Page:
Attorney General David Eby told a public inquiry Monday that around the time the problem in the Lower Mainland peaked, he encountered a “significant,” confusing disconnect among B.C. gaming officials on the issue of money laundering.
After taking over the gaming portfolio in 2017, Eby said he didn’t know who to trust because the B.C. Lottery Corporation (BCLC) and its regulator told him such different stories.
“Either we had a FINTRAC-recognized, leading anti-money laundering program or we had a profound and ongoing money laundering problem in our casinos,” Eby told the Cullen Commission during his testimony, referring to the Financial Transactions and Reports Analysis Centre of Canada, which is Canada’s anti-money laundering agency.
This month, Eby became the latest senior B.C. politician to testify before the Cullen inquiry, which is looking at the scope and influence of money laundering in the province over the past decade and a half.
When he was an Opposition critic, the minister first became concerned about a money laundering problem. After seeing media reports of patrons going into casinos with large sums of cash, not necessarily betting, and leaving with a cheque, he wrote a letter imploring then-minister responsible Mike de Jong to act.
Profoundly different’ perspectives
After he was sworn in as minister in the summer of 2017, Eby said he was briefed by both the BCLC, which regulates casinos, and the Gaming Policy and Enforcement Branch, which regulates gaming.
He said their stories were “profoundly different.”
Officials from the BCLC told him that their anti-money-laundering program was good and industry-leading, but GPEB staff were “deeply concerned” that there was a serious ongoing problem. To drive their point home, Eby said the regulator showed him footage of patrons carrying hundreds of thousands of dollars in $20 bills into casinos.
Eby said that “I left the briefing saying, ‘Oh, my gosh, I need to talk to my deputy attorney general. I need to get some advice about how best to move forward here, because the correct route is not clear to me. GPEB felt that their concerns about … the potential of money laundering in casinos were not being adequately heard by the B.C. Lottery Corporation and that they were at odds about what type of action was necessary. The core of it being that GPEB wanted more severe restrictions and B.C. Lottery Corporation did not.”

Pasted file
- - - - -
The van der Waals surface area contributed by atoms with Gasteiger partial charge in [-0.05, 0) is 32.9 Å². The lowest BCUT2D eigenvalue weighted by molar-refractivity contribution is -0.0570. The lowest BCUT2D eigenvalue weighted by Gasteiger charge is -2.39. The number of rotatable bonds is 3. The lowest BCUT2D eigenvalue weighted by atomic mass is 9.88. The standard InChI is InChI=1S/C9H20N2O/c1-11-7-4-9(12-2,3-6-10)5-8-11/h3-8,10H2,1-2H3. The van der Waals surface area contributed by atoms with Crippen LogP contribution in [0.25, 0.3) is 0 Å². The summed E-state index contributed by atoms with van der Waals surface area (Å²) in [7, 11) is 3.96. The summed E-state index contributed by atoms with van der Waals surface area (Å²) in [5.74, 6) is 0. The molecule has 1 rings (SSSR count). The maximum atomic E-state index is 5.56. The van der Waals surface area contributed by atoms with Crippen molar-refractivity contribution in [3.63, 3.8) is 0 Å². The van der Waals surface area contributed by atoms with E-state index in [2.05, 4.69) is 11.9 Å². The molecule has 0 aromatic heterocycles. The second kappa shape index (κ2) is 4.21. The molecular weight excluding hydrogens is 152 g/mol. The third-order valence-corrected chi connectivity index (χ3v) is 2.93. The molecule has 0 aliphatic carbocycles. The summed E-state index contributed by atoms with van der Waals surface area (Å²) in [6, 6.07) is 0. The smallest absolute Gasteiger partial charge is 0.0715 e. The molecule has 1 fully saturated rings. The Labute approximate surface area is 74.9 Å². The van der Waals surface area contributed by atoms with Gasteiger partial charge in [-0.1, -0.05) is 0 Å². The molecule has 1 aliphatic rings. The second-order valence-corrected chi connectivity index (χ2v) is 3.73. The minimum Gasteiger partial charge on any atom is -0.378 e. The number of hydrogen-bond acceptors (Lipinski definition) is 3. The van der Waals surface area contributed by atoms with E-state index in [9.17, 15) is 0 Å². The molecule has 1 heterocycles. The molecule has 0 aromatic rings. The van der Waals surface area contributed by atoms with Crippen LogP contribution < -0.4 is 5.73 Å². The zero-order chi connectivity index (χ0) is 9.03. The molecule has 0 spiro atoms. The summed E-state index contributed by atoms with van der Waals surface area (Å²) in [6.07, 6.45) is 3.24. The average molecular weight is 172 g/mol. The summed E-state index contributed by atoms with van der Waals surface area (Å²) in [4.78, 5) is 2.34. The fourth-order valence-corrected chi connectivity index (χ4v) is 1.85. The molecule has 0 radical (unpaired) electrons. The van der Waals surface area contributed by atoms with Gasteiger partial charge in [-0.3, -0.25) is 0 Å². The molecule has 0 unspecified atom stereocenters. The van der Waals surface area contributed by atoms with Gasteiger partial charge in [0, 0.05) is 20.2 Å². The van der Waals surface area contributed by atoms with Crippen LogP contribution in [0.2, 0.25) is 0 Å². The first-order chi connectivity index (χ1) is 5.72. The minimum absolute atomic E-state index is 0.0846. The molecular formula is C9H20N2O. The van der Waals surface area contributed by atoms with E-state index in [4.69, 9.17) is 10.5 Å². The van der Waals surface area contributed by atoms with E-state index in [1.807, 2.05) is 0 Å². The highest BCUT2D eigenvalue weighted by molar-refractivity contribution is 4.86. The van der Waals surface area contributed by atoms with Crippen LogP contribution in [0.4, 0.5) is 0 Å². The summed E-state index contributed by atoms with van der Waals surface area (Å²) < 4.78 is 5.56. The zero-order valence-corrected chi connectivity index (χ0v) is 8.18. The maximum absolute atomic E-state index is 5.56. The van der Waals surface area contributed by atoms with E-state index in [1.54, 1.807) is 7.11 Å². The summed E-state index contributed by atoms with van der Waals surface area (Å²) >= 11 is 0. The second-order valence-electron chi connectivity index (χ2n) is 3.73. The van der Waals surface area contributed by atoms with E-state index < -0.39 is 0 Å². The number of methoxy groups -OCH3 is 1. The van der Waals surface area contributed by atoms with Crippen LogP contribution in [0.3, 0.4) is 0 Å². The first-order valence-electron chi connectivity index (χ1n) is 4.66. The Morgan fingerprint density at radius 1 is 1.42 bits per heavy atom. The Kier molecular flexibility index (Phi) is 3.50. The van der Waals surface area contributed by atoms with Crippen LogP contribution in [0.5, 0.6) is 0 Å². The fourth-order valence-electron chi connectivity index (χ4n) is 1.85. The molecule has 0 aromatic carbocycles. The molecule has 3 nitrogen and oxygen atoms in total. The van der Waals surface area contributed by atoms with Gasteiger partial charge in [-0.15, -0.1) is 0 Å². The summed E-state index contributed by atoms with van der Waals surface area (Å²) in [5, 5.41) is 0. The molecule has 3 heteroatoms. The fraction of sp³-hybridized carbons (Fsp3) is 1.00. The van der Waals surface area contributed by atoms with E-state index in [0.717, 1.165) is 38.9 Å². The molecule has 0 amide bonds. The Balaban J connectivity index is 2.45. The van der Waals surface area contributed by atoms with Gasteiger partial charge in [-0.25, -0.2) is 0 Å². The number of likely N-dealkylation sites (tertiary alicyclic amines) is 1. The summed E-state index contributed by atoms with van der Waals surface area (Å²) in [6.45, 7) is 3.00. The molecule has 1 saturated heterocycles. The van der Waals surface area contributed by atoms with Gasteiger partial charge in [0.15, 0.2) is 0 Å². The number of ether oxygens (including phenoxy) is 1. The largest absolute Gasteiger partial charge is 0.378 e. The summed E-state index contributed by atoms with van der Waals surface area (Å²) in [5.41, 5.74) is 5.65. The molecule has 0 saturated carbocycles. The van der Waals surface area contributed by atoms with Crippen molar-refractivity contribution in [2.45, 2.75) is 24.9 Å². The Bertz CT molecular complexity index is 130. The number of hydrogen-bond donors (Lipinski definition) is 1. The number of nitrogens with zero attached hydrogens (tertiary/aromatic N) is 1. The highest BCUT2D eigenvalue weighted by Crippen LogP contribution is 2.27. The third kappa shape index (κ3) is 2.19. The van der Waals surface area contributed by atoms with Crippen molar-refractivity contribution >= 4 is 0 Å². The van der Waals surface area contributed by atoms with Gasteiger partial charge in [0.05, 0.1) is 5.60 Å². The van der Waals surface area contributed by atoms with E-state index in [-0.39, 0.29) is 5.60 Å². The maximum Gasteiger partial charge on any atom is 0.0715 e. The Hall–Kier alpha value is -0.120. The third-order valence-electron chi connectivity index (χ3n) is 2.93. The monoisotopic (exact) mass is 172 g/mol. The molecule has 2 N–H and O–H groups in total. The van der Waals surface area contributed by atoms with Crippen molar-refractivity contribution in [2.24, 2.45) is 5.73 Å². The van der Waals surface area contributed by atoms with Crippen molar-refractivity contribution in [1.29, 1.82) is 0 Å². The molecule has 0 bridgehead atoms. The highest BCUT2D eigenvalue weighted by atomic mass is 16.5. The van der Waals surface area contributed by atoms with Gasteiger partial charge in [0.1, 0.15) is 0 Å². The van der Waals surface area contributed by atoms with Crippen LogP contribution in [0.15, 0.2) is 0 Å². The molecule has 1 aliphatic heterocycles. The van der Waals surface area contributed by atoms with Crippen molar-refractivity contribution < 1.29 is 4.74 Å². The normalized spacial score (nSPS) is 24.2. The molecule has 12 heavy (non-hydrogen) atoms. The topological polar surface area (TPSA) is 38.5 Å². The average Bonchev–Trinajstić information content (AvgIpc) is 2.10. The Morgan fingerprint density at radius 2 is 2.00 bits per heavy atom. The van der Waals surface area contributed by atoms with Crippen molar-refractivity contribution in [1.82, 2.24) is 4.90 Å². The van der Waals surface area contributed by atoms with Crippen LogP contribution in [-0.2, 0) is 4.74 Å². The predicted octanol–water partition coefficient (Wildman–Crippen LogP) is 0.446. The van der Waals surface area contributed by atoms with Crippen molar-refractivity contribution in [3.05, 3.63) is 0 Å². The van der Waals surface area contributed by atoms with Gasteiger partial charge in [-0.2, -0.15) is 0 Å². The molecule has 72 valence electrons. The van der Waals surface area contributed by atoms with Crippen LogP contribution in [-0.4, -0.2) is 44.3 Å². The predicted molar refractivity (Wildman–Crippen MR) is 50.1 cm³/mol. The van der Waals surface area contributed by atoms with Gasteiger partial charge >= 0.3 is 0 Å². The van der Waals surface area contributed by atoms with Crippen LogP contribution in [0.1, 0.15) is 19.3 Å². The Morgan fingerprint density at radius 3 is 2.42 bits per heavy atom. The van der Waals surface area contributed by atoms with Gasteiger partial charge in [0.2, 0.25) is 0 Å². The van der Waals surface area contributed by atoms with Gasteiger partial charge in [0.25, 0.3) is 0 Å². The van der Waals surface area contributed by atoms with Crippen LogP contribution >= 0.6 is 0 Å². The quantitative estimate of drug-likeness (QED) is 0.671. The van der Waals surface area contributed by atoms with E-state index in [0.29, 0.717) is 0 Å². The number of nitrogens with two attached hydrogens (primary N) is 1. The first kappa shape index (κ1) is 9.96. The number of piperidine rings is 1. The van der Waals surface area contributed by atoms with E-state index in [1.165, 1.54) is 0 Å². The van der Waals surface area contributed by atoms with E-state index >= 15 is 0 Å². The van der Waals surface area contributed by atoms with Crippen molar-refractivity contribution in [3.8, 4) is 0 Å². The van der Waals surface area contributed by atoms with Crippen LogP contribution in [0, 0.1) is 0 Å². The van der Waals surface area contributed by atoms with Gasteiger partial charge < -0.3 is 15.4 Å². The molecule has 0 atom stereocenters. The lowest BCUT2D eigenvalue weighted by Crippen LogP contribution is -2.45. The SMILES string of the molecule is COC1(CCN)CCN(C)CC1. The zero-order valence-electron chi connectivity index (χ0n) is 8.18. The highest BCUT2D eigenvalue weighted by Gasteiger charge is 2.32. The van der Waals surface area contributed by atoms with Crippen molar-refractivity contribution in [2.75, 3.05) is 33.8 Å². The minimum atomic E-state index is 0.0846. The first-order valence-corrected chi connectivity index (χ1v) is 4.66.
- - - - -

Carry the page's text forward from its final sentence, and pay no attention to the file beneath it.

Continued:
In 2017, Eby brought in Peter German, a retired lawyer and RCMP deputy commissioner, to conduct an independent review into the extent of suspicious money and its links to organized crime.
The Dirty Money report was ultimately released in 2018 by German. Over a decade, at least $100 million was laundered in B.C. casinos, according to the lengthy review. It also detailed gaps in oversight created by systemic infighting and dysfunction between BCLC and GPEB.
Eby defends ‘blind eye’ allegations
After the report came out, Eby condemned the previous Liberal government for turning a “blind eye” to the problem. He stood by the comments during his testimony Monday after a tense exchange.
Bill Smart, the lawyer representing BCLC said that “Those are very serious allegations to make about politicians you sat in the legislature with.”
Eby replied that “Yes, but with respect, Mr. Smart, you need to understand I was the [Opposition] critic for years …. I wrote to the minister responsible [then Mike de Jong] and said, ‘It looks like there’s a serious issue here,’ and I got back a letter that said, ‘No, there’s not,’ and when I asked about it in question period, I got the same response. I make no bones about the fact I would have handled this issue differently than the previous administration did.”
De Jong said during his own testimony Friday that the Liberal government made “serious attempts” to recognize and address the issue of money laundering and disputed “frustrating” claims that someone deliberately ignored the problem. Christy Clark, the former premier, told the inquiry that no one in her government had warned her about the issue until a spike in suspicious cash transactions in 2015.
Eby accepted that a new BCLC requirement that certain casino patrons identify the source of their money, which went into effect in 2015, resulted in fewer suspicious cash transactions. Cash buy-ins at B.C. casinos dropped from $38 million in July 2015 to $6.6 million in September, according to Smart.
After reports revealed that B.C.’s gaming, real estate, and luxury vehicle sectors were being used to launder proceeds of crime, the NDP government called the Cullen inquiry.
On Wednesday, former Liberal solicitor general Rich Coleman will testify. Coleman has previously denied allegations that he did not act on money laundering allegations because he was more concerned with protecting gaming revenue.